The planning started last September, when Giant Spoon pitched Netflix the idea of creating multiple visual rifts around the world. “We said, ‘we need one cornerstone moment that’s just going to be amazing, holy shit, we can’t believe it did that. It’s just so big that you can’t ignore it,’” Marc Simons, co-founder of Giant Spoon, told Adweek. Luckily, Giant Spoon had relationships with the major players, from the Empire State Building to the various projectionists and technologists that helped pull everything together for that wow moment.

7. Reframing Behavioural Science

Texture by Risto Kokkonen

Colin Strong, head of behavioural science at Ipsos, believes it’s time for behavioural science to be reframed. Thus far, he feels it has placed too much emphasis on changing individual behaviours and not enough focus on wider behaviour change through systemic measures. Strong argues that the ‘i-frame’  (interventions aimed at an individual’s behaviour) and the ‘s-frame’ (systemic interventions like rules and laws) are not binary. “We can find ways to influence the ‘s-frame’ by working on changes in the ‘i-frame’ with individually oriented interventions that then have wider spill-over and catalyst effects in the wider population,” he says.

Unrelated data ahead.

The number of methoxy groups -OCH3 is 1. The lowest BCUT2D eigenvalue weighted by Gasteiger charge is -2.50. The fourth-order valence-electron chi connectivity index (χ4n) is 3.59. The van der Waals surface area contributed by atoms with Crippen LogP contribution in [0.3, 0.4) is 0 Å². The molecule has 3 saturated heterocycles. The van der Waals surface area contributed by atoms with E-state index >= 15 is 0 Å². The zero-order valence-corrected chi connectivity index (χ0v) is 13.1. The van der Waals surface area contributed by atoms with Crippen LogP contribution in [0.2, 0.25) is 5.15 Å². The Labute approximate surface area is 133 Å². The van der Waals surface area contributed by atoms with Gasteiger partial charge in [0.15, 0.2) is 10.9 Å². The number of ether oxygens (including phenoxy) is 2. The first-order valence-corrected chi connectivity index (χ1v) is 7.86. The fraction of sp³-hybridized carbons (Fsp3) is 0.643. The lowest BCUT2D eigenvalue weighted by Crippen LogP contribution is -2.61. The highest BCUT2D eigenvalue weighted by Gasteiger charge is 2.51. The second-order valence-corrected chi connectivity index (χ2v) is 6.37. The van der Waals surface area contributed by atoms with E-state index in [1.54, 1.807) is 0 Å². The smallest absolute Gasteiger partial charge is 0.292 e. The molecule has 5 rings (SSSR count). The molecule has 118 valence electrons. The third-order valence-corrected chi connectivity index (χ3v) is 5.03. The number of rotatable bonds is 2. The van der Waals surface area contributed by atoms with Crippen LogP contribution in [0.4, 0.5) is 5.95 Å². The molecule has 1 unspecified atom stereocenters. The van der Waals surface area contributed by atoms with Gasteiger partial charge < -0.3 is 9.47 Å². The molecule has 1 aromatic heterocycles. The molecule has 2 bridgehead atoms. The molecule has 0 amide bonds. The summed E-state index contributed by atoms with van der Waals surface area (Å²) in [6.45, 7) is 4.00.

Strong suggests moving towards a more holistic understanding of behaviour, which requires us to move away from an over reliance on residential treatment centres. He advocates for setting aside a very narrow measure of success as measured by an RCT and instead embracing the way in which a well-informed understanding of the behaviour, linked through to intervention design in a coherent way, is able to offer a much more flexible and valid means of evaluation and testing. “Change is mediated through the wider social and cultural climate, and as such marketers are often key collaborators. Success is measured by surveying the public’s attitudes, beliefs, goals and values, just as much as through immediate changes in behaviour,” he says.